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Discussion Starter · #1 ·
Hi Guys,

Im new here and am from South Africa. I am thinking about buying a Unimog in South Africa which was used in the army here many years ago. It is a 416 troop carrier. Seems to have different cab and dropside body to what Ive seen online, and seems to be 'a South African Army Prototype' body. Anyway, what I am trying to find out is if there are any special tools or sizes I need to repair or maintain it? I did a search here and looks like there may be some 'special' tools for the engine, ie valve clearence, etc. Are all sizes metric? Will a standard tool set for normal car do it otherwise?

Specs of the Mog are OM352, 2x4 gearbox, disc brakes all round, 12.5x20 tyres, Air brakes for trailer. Doesnt seem to have the 'cascade' gearbox and cant tell yet if it has PTOs?(is that part of the normal gearbox?)

Cheers for now,
Grant
 

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BenzWorld UNIMOG statesman
Unimog 404.1 Diesel (sold :( )1995 LMTV 1078, 1995 M1079, 1079box for sale !!!
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That body looks pretty cool. My memory is something about south africa fooling around with other cab designs. For some reason I think there is someone there that makes fiberglass cabs for mogs..... but traditional.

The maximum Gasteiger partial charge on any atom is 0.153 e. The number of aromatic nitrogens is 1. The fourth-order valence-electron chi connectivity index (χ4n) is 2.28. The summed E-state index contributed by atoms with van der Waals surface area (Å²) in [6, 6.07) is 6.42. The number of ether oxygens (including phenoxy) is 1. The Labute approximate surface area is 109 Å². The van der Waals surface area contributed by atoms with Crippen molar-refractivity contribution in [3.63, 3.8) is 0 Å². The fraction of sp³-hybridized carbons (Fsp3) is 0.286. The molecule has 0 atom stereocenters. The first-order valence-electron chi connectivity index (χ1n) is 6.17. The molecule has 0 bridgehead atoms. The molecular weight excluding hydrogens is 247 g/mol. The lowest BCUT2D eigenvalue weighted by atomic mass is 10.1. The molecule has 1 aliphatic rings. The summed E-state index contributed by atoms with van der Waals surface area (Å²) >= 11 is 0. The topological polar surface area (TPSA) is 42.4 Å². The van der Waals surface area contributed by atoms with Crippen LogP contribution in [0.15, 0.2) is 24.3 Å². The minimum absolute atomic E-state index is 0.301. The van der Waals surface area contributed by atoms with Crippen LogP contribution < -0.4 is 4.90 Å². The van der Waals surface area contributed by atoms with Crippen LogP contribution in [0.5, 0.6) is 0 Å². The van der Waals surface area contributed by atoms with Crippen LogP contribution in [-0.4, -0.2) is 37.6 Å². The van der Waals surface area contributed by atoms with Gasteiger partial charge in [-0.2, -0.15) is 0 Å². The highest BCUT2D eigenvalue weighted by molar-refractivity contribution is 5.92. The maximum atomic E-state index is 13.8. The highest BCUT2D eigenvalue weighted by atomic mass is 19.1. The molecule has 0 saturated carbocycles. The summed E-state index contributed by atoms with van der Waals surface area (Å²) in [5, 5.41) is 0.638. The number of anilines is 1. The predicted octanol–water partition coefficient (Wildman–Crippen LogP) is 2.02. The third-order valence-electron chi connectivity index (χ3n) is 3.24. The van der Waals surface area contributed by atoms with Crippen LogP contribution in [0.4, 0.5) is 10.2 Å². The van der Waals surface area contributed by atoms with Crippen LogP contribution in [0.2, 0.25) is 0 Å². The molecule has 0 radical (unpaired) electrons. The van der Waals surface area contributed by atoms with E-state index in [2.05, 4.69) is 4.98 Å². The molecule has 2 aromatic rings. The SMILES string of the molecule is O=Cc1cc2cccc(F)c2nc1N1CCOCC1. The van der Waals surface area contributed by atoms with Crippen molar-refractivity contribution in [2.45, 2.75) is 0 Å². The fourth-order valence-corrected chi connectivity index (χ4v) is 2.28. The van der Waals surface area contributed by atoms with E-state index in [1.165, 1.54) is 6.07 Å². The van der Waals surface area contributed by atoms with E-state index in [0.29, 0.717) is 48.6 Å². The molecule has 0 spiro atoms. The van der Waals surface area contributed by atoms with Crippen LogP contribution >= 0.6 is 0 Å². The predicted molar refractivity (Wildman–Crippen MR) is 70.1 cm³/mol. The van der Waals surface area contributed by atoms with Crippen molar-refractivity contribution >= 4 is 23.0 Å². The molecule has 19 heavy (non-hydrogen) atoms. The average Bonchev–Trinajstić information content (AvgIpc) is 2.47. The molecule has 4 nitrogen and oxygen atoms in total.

Butt.... that being said.... That bugger your looking may well be rare. Leave that one for someone; or yourself, to restore it. Not a candidate for butchering.

Though I dont see anything wrong; not that what I think counts for anything, but nothing wrong with restoring it to work. That,s what Mogs do... work.... Much better than sitting around all restored pretty doing nothing.
 

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'75 406.121, '79 406.121 & '80 406.120 (Lake Placid)
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While there may be some special tools for some specific projects, see permanent stickie ("Must Read") post at top of forum, has a section entry on tool sharing, I'd say the answer to your question is generally no. To bring the Mog back to fighting shape, assuming nothing major wrong, all you'll need is a good set of standard tools (metric) and general mechanical knowledge (or time/interest in learning).